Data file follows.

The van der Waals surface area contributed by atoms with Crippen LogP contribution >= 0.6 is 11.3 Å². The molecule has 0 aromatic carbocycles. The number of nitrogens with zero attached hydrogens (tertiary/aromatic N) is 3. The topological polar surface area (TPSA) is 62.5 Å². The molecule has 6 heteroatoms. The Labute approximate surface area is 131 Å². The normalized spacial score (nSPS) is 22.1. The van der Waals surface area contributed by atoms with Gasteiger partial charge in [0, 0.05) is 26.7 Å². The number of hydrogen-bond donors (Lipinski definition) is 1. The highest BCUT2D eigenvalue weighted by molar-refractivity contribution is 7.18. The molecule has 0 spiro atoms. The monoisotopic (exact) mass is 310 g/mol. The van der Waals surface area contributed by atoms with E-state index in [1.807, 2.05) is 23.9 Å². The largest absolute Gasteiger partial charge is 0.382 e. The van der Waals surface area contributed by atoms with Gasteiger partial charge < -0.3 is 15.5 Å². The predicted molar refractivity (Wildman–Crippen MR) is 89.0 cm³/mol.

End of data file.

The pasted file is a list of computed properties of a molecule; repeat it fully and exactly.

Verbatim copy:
The van der Waals surface area contributed by atoms with Crippen LogP contribution >= 0.6 is 11.3 Å². The molecule has 0 aromatic carbocycles. The number of nitrogens with zero attached hydrogens (tertiary/aromatic N) is 3. The topological polar surface area (TPSA) is 62.5 Å². The molecule has 6 heteroatoms. The Labute approximate surface area is 131 Å². The normalized spacial score (nSPS) is 22.1. The van der Waals surface area contributed by atoms with Gasteiger partial charge in [0, 0.05) is 26.7 Å². The number of hydrogen-bond donors (Lipinski definition) is 1. The highest BCUT2D eigenvalue weighted by molar-refractivity contribution is 7.18. The molecule has 0 spiro atoms. The monoisotopic (exact) mass is 310 g/mol. The van der Waals surface area contributed by atoms with E-state index in [1.807, 2.05) is 23.9 Å². The largest absolute Gasteiger partial charge is 0.382 e. The van der Waals surface area contributed by atoms with Gasteiger partial charge < -0.3 is 15.5 Å². The predicted molar refractivity (Wildman–Crippen MR) is 89.0 cm³/mol.